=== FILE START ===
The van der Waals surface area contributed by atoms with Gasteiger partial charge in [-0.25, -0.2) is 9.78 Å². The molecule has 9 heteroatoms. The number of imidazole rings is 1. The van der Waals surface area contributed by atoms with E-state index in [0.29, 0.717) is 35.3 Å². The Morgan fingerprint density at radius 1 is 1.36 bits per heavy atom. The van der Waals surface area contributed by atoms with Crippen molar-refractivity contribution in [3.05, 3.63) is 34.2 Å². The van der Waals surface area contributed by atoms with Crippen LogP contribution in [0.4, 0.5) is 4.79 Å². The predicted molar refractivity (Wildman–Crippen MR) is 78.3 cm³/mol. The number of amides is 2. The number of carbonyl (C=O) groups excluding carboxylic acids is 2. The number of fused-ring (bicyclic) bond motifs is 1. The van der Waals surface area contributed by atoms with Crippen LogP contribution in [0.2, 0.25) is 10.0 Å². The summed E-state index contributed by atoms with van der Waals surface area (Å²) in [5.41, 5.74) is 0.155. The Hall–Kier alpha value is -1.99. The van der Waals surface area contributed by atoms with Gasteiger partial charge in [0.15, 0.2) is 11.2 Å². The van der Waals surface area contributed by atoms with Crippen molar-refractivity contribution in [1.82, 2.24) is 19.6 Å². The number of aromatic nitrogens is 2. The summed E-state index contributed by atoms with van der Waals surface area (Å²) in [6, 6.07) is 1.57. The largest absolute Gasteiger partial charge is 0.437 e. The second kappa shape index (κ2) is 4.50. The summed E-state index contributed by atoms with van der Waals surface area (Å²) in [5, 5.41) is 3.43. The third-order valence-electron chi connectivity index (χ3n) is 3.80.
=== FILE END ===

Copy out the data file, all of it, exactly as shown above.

The van der Waals surface area contributed by atoms with Gasteiger partial charge in [-0.25, -0.2) is 9.78 Å². The molecule has 9 heteroatoms. The number of imidazole rings is 1. The van der Waals surface area contributed by atoms with E-state index in [0.29, 0.717) is 35.3 Å². The Morgan fingerprint density at radius 1 is 1.36 bits per heavy atom. The van der Waals surface area contributed by atoms with Crippen molar-refractivity contribution in [3.05, 3.63) is 34.2 Å². The van der Waals surface area contributed by atoms with Crippen LogP contribution in [0.4, 0.5) is 4.79 Å². The predicted molar refractivity (Wildman–Crippen MR) is 78.3 cm³/mol. The number of amides is 2. The number of carbonyl (C=O) groups excluding carboxylic acids is 2. The number of fused-ring (bicyclic) bond motifs is 1. The van der Waals surface area contributed by atoms with Crippen LogP contribution in [0.2, 0.25) is 10.0 Å². The summed E-state index contributed by atoms with van der Waals surface area (Å²) in [5.41, 5.74) is 0.155. The Hall–Kier alpha value is -1.99. The van der Waals surface area contributed by atoms with Gasteiger partial charge in [0.15, 0.2) is 11.2 Å². The van der Waals surface area contributed by atoms with Crippen molar-refractivity contribution in [1.82, 2.24) is 19.6 Å². The number of aromatic nitrogens is 2. The summed E-state index contributed by atoms with van der Waals surface area (Å²) in [6, 6.07) is 1.57. The largest absolute Gasteiger partial charge is 0.437 e. The second kappa shape index (κ2) is 4.50. The summed E-state index contributed by atoms with van der Waals surface area (Å²) in [5, 5.41) is 3.43. The third-order valence-electron chi connectivity index (χ3n) is 3.80.